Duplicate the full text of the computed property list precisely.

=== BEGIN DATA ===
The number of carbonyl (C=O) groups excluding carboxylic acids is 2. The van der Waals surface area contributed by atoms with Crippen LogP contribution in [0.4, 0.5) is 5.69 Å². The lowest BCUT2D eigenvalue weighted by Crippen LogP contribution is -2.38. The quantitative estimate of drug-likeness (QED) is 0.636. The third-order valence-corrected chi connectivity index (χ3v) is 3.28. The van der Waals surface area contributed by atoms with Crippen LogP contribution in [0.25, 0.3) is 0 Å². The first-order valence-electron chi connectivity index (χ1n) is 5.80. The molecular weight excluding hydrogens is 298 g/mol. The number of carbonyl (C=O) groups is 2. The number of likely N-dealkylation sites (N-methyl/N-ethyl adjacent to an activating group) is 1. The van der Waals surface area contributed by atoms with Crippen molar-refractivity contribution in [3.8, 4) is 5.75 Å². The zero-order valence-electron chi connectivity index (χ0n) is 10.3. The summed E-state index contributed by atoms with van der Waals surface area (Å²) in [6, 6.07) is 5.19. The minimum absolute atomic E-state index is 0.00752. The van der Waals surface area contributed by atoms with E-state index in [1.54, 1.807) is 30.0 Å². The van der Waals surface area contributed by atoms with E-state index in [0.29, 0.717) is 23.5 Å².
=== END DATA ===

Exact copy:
The number of carbonyl (C=O) groups excluding carboxylic acids is 2. The van der Waals surface area contributed by atoms with Crippen LogP contribution in [0.4, 0.5) is 5.69 Å². The lowest BCUT2D eigenvalue weighted by Crippen LogP contribution is -2.38. The quantitative estimate of drug-likeness (QED) is 0.636. The third-order valence-corrected chi connectivity index (χ3v) is 3.28. The van der Waals surface area contributed by atoms with Crippen LogP contribution in [0.25, 0.3) is 0 Å². The first-order valence-electron chi connectivity index (χ1n) is 5.80. The molecular weight excluding hydrogens is 298 g/mol. The number of carbonyl (C=O) groups is 2. The number of likely N-dealkylation sites (N-methyl/N-ethyl adjacent to an activating group) is 1. The van der Waals surface area contributed by atoms with Crippen molar-refractivity contribution in [3.8, 4) is 5.75 Å². The zero-order valence-electron chi connectivity index (χ0n) is 10.3. The summed E-state index contributed by atoms with van der Waals surface area (Å²) in [6, 6.07) is 5.19. The minimum absolute atomic E-state index is 0.00752. The van der Waals surface area contributed by atoms with E-state index in [1.54, 1.807) is 30.0 Å². The van der Waals surface area contributed by atoms with E-state index in [0.29, 0.717) is 23.5 Å².